Healthcare in the United States, and in many other places around the globe, is living a watershed moment: the advent of Accountable Healthcare, or pay-for-performance. This trend describes the increase pressure by payers (both governments and private insurances) for healthcare providers to show better clinical outcomes efficiency and patient satisfaction, proportionally correlating payments to specific measurements on those fields.
With the increase in consumer and patient empowerment, and the growth in choices that patients have for quality healthcare in local, regional and international markets, patient satisfaction is a priority for all hospitals, independently of when (and not if), pay-for-performance will be coming to a particular market.
Clinical Care Service Coordinators will have an important effect on how institutions prepare for Accountable Healthcare because they are helping to increase patient satisfaction, and are also freeing time from nurses so they can spend more time coordinating the clinical aspects of their visits and therefore having a more positive clinical impact on the patient.
Meet the Clinical Care Service Coordinators
In the last year, Johns Hopkins has hired over twenty CCSCs, and the number will be increasing. Each coordinator is assigned to a nurse unit, or specific floor. Although these coordinators do not have formal clinical training, they’re neither nurses nor physicians; their main function is not to be underestimated.
A CCSC establishes a direct relationship with inpatients and their family members. They get to know patients and relatives in a more personal way. Hopefully that emotional rapport will increase feedback from patients and will give hospitals a chance to get things right CCSCs are highly trained in all aspects of customer service and patient satisfaction, with a special focus on service recovery.
Service recovery is the strategy that allows hospital employees to turn a bad situation into a positive experience for our patients and their families. Service recovery is the best training that we can give to all our staff members, it should be mandatory, because it offers our troops the empowerment and skills to be ahead of the curve and prevent any bad situation from escalating into a full-blown patient complain.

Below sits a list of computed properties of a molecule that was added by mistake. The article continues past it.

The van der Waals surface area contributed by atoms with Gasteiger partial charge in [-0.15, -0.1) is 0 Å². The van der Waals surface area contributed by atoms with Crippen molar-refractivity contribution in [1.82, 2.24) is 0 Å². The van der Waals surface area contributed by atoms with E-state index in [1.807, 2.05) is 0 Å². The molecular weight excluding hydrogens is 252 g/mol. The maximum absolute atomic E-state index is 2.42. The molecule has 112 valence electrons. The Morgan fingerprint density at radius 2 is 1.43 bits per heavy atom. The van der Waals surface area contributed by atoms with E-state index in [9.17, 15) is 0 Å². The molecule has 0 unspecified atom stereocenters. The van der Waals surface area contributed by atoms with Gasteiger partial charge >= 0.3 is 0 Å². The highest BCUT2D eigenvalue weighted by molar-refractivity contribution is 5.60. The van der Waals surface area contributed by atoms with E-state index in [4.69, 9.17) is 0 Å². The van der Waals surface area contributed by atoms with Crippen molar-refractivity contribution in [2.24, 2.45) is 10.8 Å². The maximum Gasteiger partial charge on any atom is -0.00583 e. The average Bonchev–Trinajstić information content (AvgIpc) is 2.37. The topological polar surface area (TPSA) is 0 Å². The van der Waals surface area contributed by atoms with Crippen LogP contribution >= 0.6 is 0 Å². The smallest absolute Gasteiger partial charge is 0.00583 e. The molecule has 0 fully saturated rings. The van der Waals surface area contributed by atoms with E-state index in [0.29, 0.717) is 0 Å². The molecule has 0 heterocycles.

Years ago at Hopkins, the buzz word was “Service Excellence”. The institution had come to the realization that the service was not on the same level as the science. Many of the leaders and employees felt that it had fell into the narcissistic trap of treating patients as “you’re lucky we’re saving your life”. Things had to change, especially if the institution wanted to become a national and international destination for patients.
Around that time, Hopkins started investing heavily in new units that will serve as change agents in the journey to deliver world class services. Those units were staffed with patient coordinators, or navigators, that helped patients coming to Hopkins from overseas (Johns Hopkins International), or from out-side the state of Maryland (Hopkins USA).
Contrary to CCSC who are based in one unit or floor, international and national patient coordinators are a one call full service, contact person for all aspects of a visit to the institution.
These units demonstrated that coordinated care has a huge, measurable impact on patient, physician, and payer satisfaction. Most importantly, the units became very rapidly not just self-sufficient from a financial perspective, but very lucrative for the institution, and for the many institutions in the United States that developed national and international patient programs.
Coordinated care, a service provided by patient navigators, resulted into highly satisfied patients, who, in turn, became very loyal advocates for the institution; a de-facto marketing department that would recommend the institution to friends and family members around the world. In many instances, that loyalty turned even into monetary contributions, or philanthropic gifts, to the development of the not-for-profit mission of Johns Hopkins.
Hospitals around the globe interested in the medical travel segment should carefully look at the lessons learned from the in-bound medical travel segment in the United States.
Global Centers of Excellence
Leading U.S. Medical Centers are a great case on best practices when it comes to the coordination of out-of-town patients. These centers learned very early into their out-of-town growth that non-clinical services are key for a successful play in the national and international arena.